If you’re a Business Owner, CFO, or HR Professional that views your employees as assets and investments…
Let’s take a look at a great acronym for medical premiums known as C.R.A.P. Where C is for claims, R is for reserves, A is for administration, and P is for pooling.
But what’s the point of these four terms and how are they relevant?
In essence, C.R.A.P. is what your medical premiums are based on: the claims your plan receives, the reserves put aside by the insurance company to cover inaccurate projections, the insurance company’s administrative fees, and the process of pooling beneficiaries to soften risk.
Now that we’ve introduced the C.R.A.P. acronym, let’s dig into the specifics of each letter.
C Is for Claims
First up, we have claims and this also happens to have the biggest impact on what you pay. 80% of your premium cost is related to the claims your plan receives. Based on a number of factors, insurance companies make projections for the upcoming year on how many claims will come in.
Claims are such a large piece of your premium costs that insurance companies are mandated to spend 85% of premiums on care and quality improvement (while the rest can go to admin, overhead, marketing, etc.).
While a good idea in theory, this has proven to be an incentive for insurance companies to spend more. But here’s the important thing about claims: you have the ability to control, manage, and even evacuate your claims.
This begins by asking the question, “How do I manage my claims?” Rather than, “How do I eliminate people getting sick or having an accident?” The later you have no control over, but the former you can manage.
Consider this closing thought for claims: Who has more skin in the game when it comes to cost?
Is it the employer spending say half a million in medical benefits or the individual employee paying on average 6 – 8 hundred a month? It’s up to you the employer to ask better questions and figure this out. You have more skin in the game.
R Is for Reserves
Next up, we have reserves. This is when the insurance company puts an amount of money aside for expected claims. This money is used to pay policyholders for filed claims or expected claims on their policies.
The insurance company uses this fund like a little savings account or insurance policy in the event that something unexpected pops up or if they’re slightly off on their analysis.
Reserves are a smaller percentage of your costs, roughly 22%, depending on the size of your company, industry, and various other factors. In comparison, it has nowhere near the impact on cost that claims do.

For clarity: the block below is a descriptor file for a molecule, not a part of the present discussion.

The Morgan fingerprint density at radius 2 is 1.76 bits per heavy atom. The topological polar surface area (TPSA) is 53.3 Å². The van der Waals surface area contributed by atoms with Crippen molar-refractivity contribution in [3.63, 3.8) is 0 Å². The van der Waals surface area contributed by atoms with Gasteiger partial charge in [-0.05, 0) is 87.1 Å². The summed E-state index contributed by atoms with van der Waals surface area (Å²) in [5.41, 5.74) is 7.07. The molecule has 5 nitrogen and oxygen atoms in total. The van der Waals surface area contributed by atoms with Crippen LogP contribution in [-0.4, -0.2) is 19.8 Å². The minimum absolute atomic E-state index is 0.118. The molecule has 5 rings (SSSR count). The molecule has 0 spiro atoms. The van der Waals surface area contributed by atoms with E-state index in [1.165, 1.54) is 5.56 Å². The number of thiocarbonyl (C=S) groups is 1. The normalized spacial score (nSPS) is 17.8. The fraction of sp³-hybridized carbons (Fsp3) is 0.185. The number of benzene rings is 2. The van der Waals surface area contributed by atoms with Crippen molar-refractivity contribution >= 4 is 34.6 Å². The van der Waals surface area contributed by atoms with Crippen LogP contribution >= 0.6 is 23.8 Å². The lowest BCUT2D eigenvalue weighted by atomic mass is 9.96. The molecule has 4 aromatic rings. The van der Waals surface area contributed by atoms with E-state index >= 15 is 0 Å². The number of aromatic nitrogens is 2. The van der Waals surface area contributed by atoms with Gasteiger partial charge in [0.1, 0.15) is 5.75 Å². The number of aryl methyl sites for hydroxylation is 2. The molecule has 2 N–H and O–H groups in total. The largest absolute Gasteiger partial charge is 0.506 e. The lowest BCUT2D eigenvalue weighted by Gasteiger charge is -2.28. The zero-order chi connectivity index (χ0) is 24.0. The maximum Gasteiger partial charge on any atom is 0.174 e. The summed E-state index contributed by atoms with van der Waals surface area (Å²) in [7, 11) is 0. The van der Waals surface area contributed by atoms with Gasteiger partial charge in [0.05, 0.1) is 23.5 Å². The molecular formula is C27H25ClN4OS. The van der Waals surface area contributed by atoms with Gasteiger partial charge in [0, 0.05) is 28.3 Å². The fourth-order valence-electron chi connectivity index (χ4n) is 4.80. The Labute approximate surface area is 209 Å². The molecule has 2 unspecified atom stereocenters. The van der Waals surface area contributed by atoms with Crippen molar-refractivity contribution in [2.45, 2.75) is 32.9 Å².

Reserves are built into the overall formula of how premiums are calculated. In general, you may have some say in this, so there are certain instances where working with an advisor will allow you to tweak or adjust this percentage in your cost formula.
A Is for Admin
Up next, there is administration. This accounts for all the administrative functions necessary to run the insurance plan, such as calls to customer service, printing and mailing membership cards and statements, paying broker commissions, consultants, vendors, and more.
Administrative costs are a very small component of the overall premium cost at 7%. Note, however, that this might be where you want to consider paying a bit more.
But why would you want to pay more in administrative fees?
Here’s an example. Let’s say that you have an employee that requires knee surgery and the employee is set on having their specific doctor perform that surgery. But what if you could add to your plan a service that looks at all the available facilities in the area and finds the ones that are highest rated, have the best quality control, the least number of sepsis infections, the lowest recurrence rates, and the best costs.
Of course, it’s understandable that people want to go with their familiar doctor or facility. But as the employer with more skin in the game when it comes to cost, it’s okay to conduct a little more analysis to ensure that it’s the best option and one that’s not costing you more than necessary.
The point we’re emphasizing here is that one way to cut down on your claims is by spending more time managing those claims and paying a bit more on administration.
A good advisor may cost you money, but if a good advisor saves you between 30 – 70% while getting you better coverage, isn’t that a trade you want to make in exchange for a 1% increase to your admin fees?
P Is for Pooling
Lastly, we have pooling. Insurance pooling is when smaller groups or businesses join (or pool) together to become statistically relevant. Greater numbers allow these smaller groups to soften their risk and secure better insurance rates.
Pooling is related to the term credible, which you may hear from time to time. For example, there are certain health plans touted as being Medicare credible. Essentially, credibility means statistical relevance. In other words, do you have enough data to make a conclusion?
There is an extra fee that you’ll pay in order to pool with other employees from several companies. Typically, this fee is about 8% of your overall costs. The cost can vary slightly based on the age, sex, and location (i.e. local cost of care) of your employees.